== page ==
It was a hot Monday. SuperWoman had just traveled cross-country home from California on the putrid American Airlines (with no Biscoff cookies, no TVs on the seats, lame) with her three sidekicks. She arrived in Philadelphia at 11 pm. The children got to bed after 12. So when she went to work the next day, do you think she wanted to come home and cook?
Puh-lease. The obvious answer is no.
She was going to just get pizza. Pizza-rooni. Pizza-all-the-way. Pizza, everyone’s favorite meal. Forget about all that hullabaloo about eating out too much–this occasion was special. It was the first day back after vacation. They needed to ease into their regular lives a bit.
The question was, where to go? Their local spot, right around the corner from the apartment, or somewhere else? SuperWoman hated making these decisions. The thing that was hard about divorce–and subsequent singlehood–is having to make these choices all on one’s own. There’s no other person to bounce things off of. It requires a certain sort of decisive power that SuperWoman lacks. Until today.
SuperWoman is going to CONQUER INDECISIVENESS.
But before she does, she’s going to be very indecisive. Just watch.
When SuperWoman picked her sidekicks up from camp, she decided to ask them where they’d like to get pizza. Was the usual place usual okay, or did they have another idea?
“Oh yes,” they said. “Another idea, another idea! “A place called Brick-n-Brew.” SuperWoman hemmed and hawed only the littlest bit. Brick-n-Brew was a tiny place, often crowded, but they did have good pizza, and she could get a glass of wine. The key here, after the first day back to work and long plane ride the night before, was that glass of wine. “Okay,” SuperWoman finally said. “Done.”
Except they drove by and saw that Brick-n-Brew was closed on Mondays.
“Ooh, I have another good idea,” SuperWoman said. “There’s another place about 15 minutes away we can go. I’ve always wanted to take you there–it just never worked out.”
They called. That place was closed on Mondays too.
SuperWoman now had to make a decision and stick to it. But the evil villain, INDECISIVENESS, reared its head again.
So they began to drive, and SuperWoman suggested they just go home and eat, have bagels or eggs or chicken nuggets or something, easy stuff. Save the money.
Wondermess’s response: “Nooooo! You said we could get pizza. Now you’re going back on it!”
TalkMonster’s response: “Why do you always listen to her? Why do you let her always decide? Let’s just go home and keep it simple!”
And BeautyQueen? Her response was to agree with whoever asked her the question.
“We’re just going home,” SuperWoman said. “A quiet night at home. Who wants chicken nuggets? Who wants eggs?” TalkMonster had convinced her. He was so good at it.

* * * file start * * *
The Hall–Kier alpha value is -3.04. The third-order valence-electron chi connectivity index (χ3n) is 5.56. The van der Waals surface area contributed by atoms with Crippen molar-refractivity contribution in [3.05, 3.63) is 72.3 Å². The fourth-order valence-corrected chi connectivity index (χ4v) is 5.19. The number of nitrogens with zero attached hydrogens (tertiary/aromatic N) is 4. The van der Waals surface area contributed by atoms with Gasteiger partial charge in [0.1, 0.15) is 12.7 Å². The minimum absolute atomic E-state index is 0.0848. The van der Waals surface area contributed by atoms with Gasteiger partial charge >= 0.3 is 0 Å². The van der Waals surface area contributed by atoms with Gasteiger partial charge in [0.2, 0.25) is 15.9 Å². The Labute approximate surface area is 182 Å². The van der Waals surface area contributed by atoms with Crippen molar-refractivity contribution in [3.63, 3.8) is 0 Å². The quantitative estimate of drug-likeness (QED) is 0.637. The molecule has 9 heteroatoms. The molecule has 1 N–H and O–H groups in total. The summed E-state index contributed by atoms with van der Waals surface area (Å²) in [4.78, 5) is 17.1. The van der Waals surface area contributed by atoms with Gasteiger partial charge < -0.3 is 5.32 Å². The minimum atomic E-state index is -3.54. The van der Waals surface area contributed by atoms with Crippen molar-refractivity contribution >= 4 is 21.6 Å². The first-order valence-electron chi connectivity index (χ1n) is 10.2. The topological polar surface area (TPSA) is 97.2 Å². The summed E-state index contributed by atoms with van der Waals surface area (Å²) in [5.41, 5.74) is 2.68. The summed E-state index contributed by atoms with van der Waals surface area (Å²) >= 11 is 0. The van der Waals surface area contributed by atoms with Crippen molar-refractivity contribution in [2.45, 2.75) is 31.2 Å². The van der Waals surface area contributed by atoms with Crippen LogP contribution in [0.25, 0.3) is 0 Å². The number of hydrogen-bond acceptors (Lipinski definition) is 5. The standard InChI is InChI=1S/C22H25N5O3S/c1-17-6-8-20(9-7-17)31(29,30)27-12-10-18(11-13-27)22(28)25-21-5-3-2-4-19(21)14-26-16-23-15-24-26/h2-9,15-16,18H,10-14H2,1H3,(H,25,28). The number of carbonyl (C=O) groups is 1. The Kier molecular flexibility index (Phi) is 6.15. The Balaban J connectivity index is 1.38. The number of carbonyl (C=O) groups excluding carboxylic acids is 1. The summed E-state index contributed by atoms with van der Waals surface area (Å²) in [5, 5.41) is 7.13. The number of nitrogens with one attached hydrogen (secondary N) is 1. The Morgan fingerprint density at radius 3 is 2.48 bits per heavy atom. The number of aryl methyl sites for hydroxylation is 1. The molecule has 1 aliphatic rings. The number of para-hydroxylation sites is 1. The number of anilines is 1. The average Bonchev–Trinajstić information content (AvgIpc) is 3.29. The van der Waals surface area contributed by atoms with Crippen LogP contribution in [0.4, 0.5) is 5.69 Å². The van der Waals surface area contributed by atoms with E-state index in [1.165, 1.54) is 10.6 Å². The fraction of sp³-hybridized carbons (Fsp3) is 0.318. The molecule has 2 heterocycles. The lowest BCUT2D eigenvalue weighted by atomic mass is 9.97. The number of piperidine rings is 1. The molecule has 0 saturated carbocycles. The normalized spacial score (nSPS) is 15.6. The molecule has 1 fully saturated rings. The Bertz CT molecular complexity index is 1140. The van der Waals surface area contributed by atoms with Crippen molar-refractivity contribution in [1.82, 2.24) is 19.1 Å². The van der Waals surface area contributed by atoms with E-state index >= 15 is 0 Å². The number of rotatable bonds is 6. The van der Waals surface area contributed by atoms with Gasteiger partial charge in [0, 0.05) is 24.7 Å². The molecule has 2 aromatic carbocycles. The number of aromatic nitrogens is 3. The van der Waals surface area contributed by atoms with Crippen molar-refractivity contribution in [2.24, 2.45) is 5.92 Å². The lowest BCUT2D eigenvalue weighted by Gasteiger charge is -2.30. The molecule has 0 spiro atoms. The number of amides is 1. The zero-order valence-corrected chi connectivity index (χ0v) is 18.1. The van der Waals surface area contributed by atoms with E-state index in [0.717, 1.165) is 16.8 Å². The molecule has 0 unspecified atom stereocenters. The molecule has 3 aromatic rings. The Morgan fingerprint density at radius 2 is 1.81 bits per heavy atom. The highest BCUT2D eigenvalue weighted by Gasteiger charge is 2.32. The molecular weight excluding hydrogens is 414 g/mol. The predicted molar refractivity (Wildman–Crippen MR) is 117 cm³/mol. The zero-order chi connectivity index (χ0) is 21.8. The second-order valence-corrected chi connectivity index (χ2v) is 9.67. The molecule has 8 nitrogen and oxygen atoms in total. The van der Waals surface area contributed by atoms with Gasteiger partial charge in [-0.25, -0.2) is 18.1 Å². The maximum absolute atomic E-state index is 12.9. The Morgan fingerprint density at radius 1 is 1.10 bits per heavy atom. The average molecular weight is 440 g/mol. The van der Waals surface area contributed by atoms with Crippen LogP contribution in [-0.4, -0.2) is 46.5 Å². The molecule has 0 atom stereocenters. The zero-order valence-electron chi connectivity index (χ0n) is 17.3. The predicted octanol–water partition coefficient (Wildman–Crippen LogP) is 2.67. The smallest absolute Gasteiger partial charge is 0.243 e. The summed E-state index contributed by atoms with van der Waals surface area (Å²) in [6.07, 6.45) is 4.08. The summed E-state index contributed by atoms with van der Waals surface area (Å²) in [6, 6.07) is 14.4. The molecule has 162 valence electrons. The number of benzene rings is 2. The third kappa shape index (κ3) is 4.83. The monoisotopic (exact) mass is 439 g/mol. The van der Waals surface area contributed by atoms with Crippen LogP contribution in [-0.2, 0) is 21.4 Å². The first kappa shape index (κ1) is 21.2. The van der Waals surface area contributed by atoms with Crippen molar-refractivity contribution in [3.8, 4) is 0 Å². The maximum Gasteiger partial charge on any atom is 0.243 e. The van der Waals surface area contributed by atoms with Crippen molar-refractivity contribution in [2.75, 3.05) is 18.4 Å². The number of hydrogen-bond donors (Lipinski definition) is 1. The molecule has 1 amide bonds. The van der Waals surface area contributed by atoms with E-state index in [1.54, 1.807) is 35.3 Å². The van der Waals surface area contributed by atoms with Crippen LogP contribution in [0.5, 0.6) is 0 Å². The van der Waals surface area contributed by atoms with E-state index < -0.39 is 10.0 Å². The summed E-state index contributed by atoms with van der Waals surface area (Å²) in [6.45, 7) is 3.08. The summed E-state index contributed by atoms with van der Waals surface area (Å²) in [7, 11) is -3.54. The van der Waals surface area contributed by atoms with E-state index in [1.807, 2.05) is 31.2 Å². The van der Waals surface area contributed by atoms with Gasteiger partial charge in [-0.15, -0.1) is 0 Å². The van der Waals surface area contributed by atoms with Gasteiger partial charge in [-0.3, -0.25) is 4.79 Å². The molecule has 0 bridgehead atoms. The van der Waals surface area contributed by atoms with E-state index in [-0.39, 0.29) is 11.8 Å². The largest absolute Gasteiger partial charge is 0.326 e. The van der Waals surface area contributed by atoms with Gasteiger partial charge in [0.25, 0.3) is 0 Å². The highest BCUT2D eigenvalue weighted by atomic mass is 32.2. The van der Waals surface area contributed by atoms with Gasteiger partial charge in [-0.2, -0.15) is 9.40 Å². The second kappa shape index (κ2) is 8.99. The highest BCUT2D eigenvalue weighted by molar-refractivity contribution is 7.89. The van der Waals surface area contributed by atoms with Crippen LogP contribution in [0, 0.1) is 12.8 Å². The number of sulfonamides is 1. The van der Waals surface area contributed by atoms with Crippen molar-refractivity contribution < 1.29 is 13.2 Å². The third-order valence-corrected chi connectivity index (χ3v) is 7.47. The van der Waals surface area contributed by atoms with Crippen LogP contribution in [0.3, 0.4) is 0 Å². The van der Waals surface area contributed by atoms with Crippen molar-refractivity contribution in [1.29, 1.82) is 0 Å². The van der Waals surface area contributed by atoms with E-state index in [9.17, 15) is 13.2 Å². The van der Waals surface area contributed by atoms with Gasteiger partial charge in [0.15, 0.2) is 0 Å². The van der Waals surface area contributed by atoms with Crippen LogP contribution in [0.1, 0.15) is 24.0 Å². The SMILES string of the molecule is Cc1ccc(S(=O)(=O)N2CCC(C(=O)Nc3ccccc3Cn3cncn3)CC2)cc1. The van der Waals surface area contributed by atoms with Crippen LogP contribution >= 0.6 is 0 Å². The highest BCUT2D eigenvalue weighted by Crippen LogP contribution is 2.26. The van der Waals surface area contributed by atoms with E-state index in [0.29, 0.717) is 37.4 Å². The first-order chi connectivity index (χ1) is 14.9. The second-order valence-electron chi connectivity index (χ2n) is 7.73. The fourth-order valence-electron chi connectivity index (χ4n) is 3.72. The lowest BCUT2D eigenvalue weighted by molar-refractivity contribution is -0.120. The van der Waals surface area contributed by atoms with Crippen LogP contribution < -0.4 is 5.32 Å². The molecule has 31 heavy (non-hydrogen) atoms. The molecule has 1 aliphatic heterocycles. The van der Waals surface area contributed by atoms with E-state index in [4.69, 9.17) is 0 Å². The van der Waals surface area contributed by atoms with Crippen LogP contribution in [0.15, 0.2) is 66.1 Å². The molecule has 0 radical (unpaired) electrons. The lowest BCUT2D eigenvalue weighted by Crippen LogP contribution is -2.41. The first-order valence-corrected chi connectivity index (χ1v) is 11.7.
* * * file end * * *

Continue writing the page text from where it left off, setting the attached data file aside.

I’m going to be better at making decisions in this family, she quietly muttered to herself.
They turned onto the road that led home. Ugh, the dishes, SuperWoman thought. And no wine. And having to make three different things for three different people , because she put the options out there already, and she wanted to stick to her word.
They got out of the car and SuperWoman changed her mind again. (Can you believe it?) “You know what, sidekicks?” SuperWoman said. “Let’s just get pizza. It’s just so much easier. We go there and eat it and I don’t have to do anything else. We can walk there.”
TalkMonster very dramatically pulled at his hair and rubbed his head, waving his hand in frustration. “You always do this, you always side with them.”
“I’m not siding with them, I just don’t want to have to make a bunch of different stuff and do all the dishes.”
“Well we can do the dishes.”
Hmm. There was a point. Teach them something about work and chores and stuff.
“Okay, you’re right, let’s eat at home.”
“Noooo!” shouted WonderMess. As convincing as TalkMonster was with irrationality, WonderMess was as convincing with those quick, bulbous tears. “You said we could have pizza!”
Deep breath. This was getting ridiculous. A complete head-mess.
“TalkMonster, why don’t you just stay home and eat something, and I’ll take the girls to the pizza parlor.”
“Fine,” TalkMonster said.
But then SuperWoman changed her mind.
“No, wait, we’re supposed to be having dinner as a family. I want you there. Let’s just go. We’ll all go together. Decision made. That’s it! That’s it! That’s it!”
On the walk, SuperWoman told her progeny: “Look, things are going to change around here. I’m going to start getting better at making clear decisions, not asking for everyone’s input all the time. I’m the head of this household.” (Okay, she didn’t say that last part.) “And we’re going to start eating healthier too. After tonight, of course.”
They got to the restaurant. They ordered fries, ordered pizza, watched the end of the Phillies game. The sidekicks colored pictures. It was much fun. Everyone felt better again. Things were decided. Firm.
And you know what SuperWoman realized? It would have been just fine if they went home, too.